Marblehead is steeped in history from Abbot Hall to Marblehead Harbor and streets lined with centuries-old homes. Fortunately for town residents and all history buffs, the Marblehead Museum is prepared to make a smooth transition from its veteran executive director to her successor.
Pam Peterson is stepping down from the Museum’s helm on Jan. 1 after a 19-year career at the Museum, including 13 years as director. Curator Lauren McCormack, who has an impressive résumé as a historical archivist, will be the new executive director.
The past is a constant reminder in Marblehead and professional curators have a town-sized responsibility when it comes to chronicling Marblehead’s history and displaying exhibits reflecting the past. Peterson excelled in this task and her love for history shined with every endeavor mounted by the Museum.
She led the now-completed gallery renovation that included raising money for the project. She helped ensure Marblehead’s sacrifice during the Civil War is preserved through the local Grand Army of the Republic museum in the Old Town House and she has been a steadfast advocate for the Jeremiah Lee Mansion’s continued preservation.
Museums and historical societies conjure up visions of dusty books and time-worn displays. But it is hard to overstate the work and the competitive drive that goes into ensuring any museum, especially one in a small town, stays adequately — if not well-funded — and draws in residents and history-lovers who are fascinated by what they learn from displays.
Big museums with well-known names compete for limited financial allocations and mount capital campaigns driven by prominent citizens to pay for marquee exhibits. Small museum curators like Peterson and McCormack, aided by their coworkers, have an even more urgent task of competing for public money — when it is available — and constantly making the argument that a town’s history is part of the fabric of a community.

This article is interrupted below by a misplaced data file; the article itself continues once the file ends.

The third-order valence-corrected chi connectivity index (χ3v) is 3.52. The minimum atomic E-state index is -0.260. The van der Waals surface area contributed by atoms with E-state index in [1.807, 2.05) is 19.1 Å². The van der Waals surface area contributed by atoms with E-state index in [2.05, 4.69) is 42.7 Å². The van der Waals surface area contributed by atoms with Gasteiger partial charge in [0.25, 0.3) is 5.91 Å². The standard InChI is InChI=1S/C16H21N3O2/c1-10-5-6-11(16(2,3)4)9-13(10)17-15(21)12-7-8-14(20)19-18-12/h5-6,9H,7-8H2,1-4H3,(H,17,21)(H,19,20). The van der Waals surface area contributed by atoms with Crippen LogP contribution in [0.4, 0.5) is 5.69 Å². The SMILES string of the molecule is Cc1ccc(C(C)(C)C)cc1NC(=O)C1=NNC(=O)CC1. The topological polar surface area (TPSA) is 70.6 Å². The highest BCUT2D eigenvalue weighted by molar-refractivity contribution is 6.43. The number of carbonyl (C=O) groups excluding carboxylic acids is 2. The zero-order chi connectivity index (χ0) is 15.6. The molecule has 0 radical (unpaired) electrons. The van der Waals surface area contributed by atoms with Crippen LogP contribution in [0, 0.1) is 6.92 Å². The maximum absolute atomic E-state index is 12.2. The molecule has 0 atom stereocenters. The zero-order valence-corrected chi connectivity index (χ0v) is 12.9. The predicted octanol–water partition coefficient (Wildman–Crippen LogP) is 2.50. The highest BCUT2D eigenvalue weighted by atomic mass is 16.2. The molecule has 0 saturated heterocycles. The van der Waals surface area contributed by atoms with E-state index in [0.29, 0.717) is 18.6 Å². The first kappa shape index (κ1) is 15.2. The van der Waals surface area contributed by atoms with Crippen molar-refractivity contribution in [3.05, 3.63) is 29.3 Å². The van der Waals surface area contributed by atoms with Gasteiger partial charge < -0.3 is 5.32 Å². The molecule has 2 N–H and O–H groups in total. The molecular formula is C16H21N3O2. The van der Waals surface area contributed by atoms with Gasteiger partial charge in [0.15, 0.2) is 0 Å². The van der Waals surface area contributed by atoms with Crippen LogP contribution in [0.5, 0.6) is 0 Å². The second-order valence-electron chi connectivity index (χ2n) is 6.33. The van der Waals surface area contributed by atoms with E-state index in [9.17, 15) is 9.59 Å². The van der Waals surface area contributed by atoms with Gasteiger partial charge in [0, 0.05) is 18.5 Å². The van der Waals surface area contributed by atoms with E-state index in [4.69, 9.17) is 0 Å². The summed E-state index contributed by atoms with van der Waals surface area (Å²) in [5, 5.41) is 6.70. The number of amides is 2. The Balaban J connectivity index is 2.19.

Their constant task is to interest young town residents in the community’s history and instill in the students the importance of appreciating the past and learning from it. In a town like Marblehead where three centuries of history are so well preserved, decisions about development, commercial growth, residential construction and even rerouting roads are tied to the past and the museum is where people who care about the town go to answer the question, “Why were things done this way?”
It is fitting and reassuring that McCormack’s most recent job before she started working in Marblehead was at the USS Constitution Museum. Marblehead’s tie to the ocean is so strong that McCormack’s transition from Charlestown to Marblehead was surely seamless.
Her transition to Peterson’s job is likely to be equally seamless and the beneficiaries of that transition will be town residents who can rest assured Marblehead’s history is in good hands.